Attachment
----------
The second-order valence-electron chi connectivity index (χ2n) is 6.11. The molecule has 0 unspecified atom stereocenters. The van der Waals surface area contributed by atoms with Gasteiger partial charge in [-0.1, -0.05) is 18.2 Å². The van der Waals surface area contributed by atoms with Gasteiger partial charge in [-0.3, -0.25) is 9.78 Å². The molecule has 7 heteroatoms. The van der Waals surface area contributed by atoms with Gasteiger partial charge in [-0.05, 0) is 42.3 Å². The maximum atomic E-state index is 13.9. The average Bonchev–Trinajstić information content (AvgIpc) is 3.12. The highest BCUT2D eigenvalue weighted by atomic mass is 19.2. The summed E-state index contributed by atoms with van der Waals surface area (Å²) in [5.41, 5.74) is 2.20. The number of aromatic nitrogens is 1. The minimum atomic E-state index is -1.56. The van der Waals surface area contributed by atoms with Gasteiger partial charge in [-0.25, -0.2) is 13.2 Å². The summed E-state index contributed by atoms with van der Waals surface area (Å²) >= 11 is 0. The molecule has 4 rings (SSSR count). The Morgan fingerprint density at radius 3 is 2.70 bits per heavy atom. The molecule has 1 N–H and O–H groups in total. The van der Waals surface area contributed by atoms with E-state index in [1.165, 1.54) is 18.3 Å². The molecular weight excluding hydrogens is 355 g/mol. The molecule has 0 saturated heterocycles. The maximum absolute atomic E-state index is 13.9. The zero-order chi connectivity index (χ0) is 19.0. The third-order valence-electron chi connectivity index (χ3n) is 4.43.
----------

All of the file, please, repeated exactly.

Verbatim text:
The second-order valence-electron chi connectivity index (χ2n) is 6.11. The molecule has 0 unspecified atom stereocenters. The van der Waals surface area contributed by atoms with Gasteiger partial charge in [-0.1, -0.05) is 18.2 Å². The van der Waals surface area contributed by atoms with Gasteiger partial charge in [-0.3, -0.25) is 9.78 Å². The molecule has 7 heteroatoms. The van der Waals surface area contributed by atoms with Gasteiger partial charge in [-0.05, 0) is 42.3 Å². The maximum atomic E-state index is 13.9. The average Bonchev–Trinajstić information content (AvgIpc) is 3.12. The highest BCUT2D eigenvalue weighted by atomic mass is 19.2. The summed E-state index contributed by atoms with van der Waals surface area (Å²) in [5.41, 5.74) is 2.20. The number of aromatic nitrogens is 1. The minimum atomic E-state index is -1.56. The van der Waals surface area contributed by atoms with Gasteiger partial charge in [-0.25, -0.2) is 13.2 Å². The summed E-state index contributed by atoms with van der Waals surface area (Å²) >= 11 is 0. The molecule has 4 rings (SSSR count). The Morgan fingerprint density at radius 3 is 2.70 bits per heavy atom. The molecule has 1 N–H and O–H groups in total. The van der Waals surface area contributed by atoms with E-state index in [1.165, 1.54) is 18.3 Å². The molecular weight excluding hydrogens is 355 g/mol. The molecule has 0 saturated heterocycles. The maximum absolute atomic E-state index is 13.9. The zero-order chi connectivity index (χ0) is 19.0. The third-order valence-electron chi connectivity index (χ3n) is 4.43.